I recognize that your final paragraph, Frances, is fundamental to your thinking. I agree somewhat with you. In high-income countries, corporate entrepreneurs seek constantly to find new dimensions of consumption. Walmart is an invitation to working-class people to buy lots of cheap “stuff” made in China, with no thought paid to the destruction of working-class communities in the United States. If Schumpeter was alive, he would refer to the benefits of creative destruction. If Ricardo was alive, he would refer to China’s comparative advantage in making “stuff.” In the United States, Trump and J.D. Vance (author of Hillbilly Elegy and now Ohio senator) are the most persuasive populist critics of free trade – albeit Biden fears global free trade and, as president, has prioritized “onshoring.” Furthermore, I agree with you inasmuch as unions have been unduly weakened, starting with Reagan in the early 1980s. In many European and North American countries, earnings below the median stagnated from 1980 to 2020. The disruptive dynamic of the COVID pandemic has, in the short run, increased below-median earnings relative to those above.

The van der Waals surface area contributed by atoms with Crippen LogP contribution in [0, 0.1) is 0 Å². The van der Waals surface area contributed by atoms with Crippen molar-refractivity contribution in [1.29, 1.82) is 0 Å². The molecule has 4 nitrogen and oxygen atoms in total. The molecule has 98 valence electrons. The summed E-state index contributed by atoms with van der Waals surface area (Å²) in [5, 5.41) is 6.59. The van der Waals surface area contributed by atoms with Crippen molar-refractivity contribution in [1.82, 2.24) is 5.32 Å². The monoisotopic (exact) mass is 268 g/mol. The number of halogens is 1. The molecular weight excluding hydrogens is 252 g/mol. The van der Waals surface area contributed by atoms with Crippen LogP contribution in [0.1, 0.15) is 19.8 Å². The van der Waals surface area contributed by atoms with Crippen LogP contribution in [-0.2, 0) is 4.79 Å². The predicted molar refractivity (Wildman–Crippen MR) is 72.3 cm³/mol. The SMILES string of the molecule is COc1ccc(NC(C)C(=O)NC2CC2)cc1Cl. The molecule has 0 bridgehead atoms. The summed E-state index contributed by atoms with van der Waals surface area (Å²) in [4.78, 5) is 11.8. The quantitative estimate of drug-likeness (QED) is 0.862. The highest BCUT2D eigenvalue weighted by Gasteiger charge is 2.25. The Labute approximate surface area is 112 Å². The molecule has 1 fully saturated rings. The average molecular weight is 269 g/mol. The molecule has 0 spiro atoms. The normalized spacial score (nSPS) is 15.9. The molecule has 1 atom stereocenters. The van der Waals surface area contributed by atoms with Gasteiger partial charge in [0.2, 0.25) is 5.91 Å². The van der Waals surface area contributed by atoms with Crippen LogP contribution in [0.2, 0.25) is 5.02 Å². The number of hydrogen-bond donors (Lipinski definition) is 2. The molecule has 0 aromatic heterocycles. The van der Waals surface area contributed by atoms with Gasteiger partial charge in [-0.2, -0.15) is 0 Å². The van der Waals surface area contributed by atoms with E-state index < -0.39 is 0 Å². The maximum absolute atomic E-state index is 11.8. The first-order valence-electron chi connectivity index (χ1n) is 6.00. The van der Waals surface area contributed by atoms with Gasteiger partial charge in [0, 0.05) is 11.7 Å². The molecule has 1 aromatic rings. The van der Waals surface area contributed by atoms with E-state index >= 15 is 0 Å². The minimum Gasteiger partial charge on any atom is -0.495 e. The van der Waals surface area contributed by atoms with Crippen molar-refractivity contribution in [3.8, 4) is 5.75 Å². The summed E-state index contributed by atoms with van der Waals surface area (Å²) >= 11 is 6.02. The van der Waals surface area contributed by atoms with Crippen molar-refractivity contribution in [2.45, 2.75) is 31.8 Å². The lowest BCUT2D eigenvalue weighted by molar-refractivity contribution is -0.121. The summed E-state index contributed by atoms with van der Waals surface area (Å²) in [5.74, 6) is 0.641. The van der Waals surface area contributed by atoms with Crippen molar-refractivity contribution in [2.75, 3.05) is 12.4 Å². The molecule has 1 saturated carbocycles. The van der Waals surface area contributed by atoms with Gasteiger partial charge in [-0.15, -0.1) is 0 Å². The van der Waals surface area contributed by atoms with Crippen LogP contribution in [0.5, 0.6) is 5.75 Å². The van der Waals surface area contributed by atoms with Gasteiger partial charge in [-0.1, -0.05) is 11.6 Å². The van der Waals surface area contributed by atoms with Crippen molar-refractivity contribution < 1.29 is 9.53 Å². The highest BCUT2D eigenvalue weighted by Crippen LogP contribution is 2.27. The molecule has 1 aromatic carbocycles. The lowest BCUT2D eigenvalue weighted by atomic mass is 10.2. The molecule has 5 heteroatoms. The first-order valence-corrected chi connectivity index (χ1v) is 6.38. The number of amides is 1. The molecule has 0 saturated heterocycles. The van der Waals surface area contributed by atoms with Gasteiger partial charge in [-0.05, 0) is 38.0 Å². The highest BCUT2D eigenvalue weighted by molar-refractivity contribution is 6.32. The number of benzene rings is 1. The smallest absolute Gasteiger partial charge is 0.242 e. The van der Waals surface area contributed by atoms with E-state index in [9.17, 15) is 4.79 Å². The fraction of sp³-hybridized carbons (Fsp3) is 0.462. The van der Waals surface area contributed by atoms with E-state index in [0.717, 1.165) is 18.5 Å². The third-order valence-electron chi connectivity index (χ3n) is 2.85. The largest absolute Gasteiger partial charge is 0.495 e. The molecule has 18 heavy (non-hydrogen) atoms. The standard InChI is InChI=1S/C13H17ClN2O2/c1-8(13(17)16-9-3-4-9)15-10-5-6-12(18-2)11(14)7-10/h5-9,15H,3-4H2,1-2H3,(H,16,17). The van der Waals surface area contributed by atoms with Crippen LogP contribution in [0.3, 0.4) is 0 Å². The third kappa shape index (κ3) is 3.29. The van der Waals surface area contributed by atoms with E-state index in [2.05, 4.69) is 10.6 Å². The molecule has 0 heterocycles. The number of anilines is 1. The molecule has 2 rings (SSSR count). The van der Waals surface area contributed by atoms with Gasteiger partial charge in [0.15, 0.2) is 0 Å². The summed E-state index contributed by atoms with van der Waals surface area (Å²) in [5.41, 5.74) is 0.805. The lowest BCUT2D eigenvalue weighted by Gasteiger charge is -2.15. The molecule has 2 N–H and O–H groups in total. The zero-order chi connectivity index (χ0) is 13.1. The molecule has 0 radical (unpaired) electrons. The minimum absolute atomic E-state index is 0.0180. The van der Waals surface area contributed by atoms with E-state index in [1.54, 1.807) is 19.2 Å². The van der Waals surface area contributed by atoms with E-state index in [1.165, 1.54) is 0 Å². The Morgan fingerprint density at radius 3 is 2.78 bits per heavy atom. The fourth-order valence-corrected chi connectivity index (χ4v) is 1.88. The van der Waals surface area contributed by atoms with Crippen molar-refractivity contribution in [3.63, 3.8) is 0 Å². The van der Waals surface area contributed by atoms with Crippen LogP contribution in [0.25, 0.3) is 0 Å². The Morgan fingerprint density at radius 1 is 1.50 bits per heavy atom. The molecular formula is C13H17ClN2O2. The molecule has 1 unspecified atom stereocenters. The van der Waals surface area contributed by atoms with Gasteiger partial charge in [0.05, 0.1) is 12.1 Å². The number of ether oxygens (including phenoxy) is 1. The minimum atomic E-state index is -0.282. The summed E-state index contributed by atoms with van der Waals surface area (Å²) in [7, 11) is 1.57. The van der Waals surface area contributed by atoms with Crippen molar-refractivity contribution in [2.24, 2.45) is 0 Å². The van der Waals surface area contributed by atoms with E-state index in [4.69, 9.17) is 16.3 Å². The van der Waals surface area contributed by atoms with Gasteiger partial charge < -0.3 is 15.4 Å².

However, Frances, I agree only somewhat. It is a bit much to blame “late capitalism” for postmodernism and the present woke obsession with conflict between exploitative and victimized identities. Surely, the most important problem facing late capitalism this century is creating coalitions to tackle climate warming and habitat destruction. Wokism complicates the problem: countries of the “racialized” global South are assuming little or no responsibility for climate warming and are blaming all on the White global North, which industrialized earlier and is responsible for the majority of greenhouse gas increases over the last two centuries. Does the left have any good climate change strategies?